Girl on podium speaking
How to do it!

Do you want to organize a World's Children's Press Conference, for example when the Child Rights Heroes are revealed in April, or when you arrange your No Litter Day in May?

Get in touch with the WCP coordinator in your country, or contact the WCP office direct to talk about your plans. We can support you with tips and materials, help you contact local media and maybe also help you work with other schools in your area. Email: info@worldschildrensprize.org.

When you're planning and holding the press conference, you can use this rough guide (some of the links will not be activated until April):

1. Decide on a time and place
Try and choose the most important building in your area for your press conference! You could ask if you can use rooms in the council building or town hall, for example. It's important to check the time with WCP, because lots of children hold their press conferences simultaneously, and the information needs to be released at the same time!
  When you're thinking about how long it should be, you need to remember that journalists often have tight deadlines for getting their news in a newspaper or on the TV or radio. That's why a press conference rarely lasts for more than half an hour, and is never longer than an hour. Get inspired by our draft World's Children's Press Conference script when you're planning the conference.
> Download draft script

2. Invite local media and politicians
Send invitation to all your local media including newspapers (printed and online), TV and radio. You can use email if you have it, but it's always good to call people as well. Some children even go and pay a visit to the biggest newspaper offices if they're close enough to their school!
   You might need to do a bit of nagging. Sadly not all journalists feel that children's rights issues are important, so you will need to explain it to them.
   Remind all the people you've invited, even if they've accepted the invite. Particularly the day before, and maybe even on the morning of the press conference too.
> > Download a template for invitations to your World's Children's Press Conference.

3. Prepare carefully
If you're going to be the main speaker at the press conference, you'll need to be well-prepared and practice what you're going to say. Work on the draft script you get from WCP and add your own thoughts and information about local issues concerning children. It's often a good idea to run through the whole press conference at least once as a rehearsal. Your classmates can pretend to be journalists asking questions.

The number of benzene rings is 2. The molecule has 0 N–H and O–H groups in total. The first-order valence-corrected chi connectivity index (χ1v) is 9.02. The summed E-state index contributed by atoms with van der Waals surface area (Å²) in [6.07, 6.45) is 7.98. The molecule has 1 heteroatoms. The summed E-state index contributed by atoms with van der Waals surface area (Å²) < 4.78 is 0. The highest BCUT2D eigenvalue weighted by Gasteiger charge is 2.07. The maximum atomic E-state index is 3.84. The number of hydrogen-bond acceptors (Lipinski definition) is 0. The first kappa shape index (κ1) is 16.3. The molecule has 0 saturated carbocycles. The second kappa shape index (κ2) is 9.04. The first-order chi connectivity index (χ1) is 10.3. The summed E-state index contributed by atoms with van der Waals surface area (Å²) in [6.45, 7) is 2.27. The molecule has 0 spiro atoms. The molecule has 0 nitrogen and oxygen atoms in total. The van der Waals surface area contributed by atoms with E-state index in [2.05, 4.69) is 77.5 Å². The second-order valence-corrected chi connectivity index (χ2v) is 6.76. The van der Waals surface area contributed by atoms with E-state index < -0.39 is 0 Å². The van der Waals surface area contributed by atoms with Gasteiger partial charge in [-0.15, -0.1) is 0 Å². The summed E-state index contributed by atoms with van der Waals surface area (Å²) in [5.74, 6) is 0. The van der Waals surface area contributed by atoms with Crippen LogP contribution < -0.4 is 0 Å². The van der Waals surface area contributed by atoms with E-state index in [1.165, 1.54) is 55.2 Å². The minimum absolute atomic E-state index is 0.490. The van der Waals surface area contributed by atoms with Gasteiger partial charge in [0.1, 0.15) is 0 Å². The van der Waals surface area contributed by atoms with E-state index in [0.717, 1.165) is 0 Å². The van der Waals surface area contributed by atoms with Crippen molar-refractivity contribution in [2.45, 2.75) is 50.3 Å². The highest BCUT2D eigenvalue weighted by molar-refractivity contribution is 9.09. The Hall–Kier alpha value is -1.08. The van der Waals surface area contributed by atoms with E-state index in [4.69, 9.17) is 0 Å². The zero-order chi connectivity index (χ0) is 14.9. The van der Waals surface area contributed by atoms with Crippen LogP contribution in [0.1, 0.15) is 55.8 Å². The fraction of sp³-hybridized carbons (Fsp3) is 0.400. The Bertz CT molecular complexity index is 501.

4. Set up the venue
During a press conference, the main speakers often sit or stand on a stage. Journalists and photographers sit on chairs in rows in front of the speakers. If you have access to one, you can use a video projector and good audio via separate speakers when you show films and images. Feel free to decorate the venue with WCP posters and/or your own posters and pictures you've drawn while studying the WCP program.
   Invite your school friends and perhaps also pupils from neighbouring schools to join the audience. But remember to leave plenty of room for the media at the front! Photographers and camera operators usually move around the room while the press conference is taking place, so they can get the best pictures.

5. Hold your press conference
You could do it like this: Start by giving a brief presentation about yourselves and your school. Then talk about the World's Children's Prize and the fact that other children all around the world are holding a World Children's Press Conference on the same day. It's a good idea to show images and/or short video clips in between your verbal presentations. You can also have live music and/or other performances.
   When the main presentation is over, those journalists who want to can ask questions. To finish, hand out the press release you've been given by WCP. (All schools that have registered with WCP to hold a World's Children's Press Conference will be given access to classified information the evening before or the morning of the conference).
   Sometimes a few journalists will stay behind to conduct individual interviews with the children who held the press conference.

6. Follow up and share
Follow up and collect press cuttings. Please send them to us at WCP. On this page you can tell us what you did at your press conference, so we can share it with other children around the world!


 
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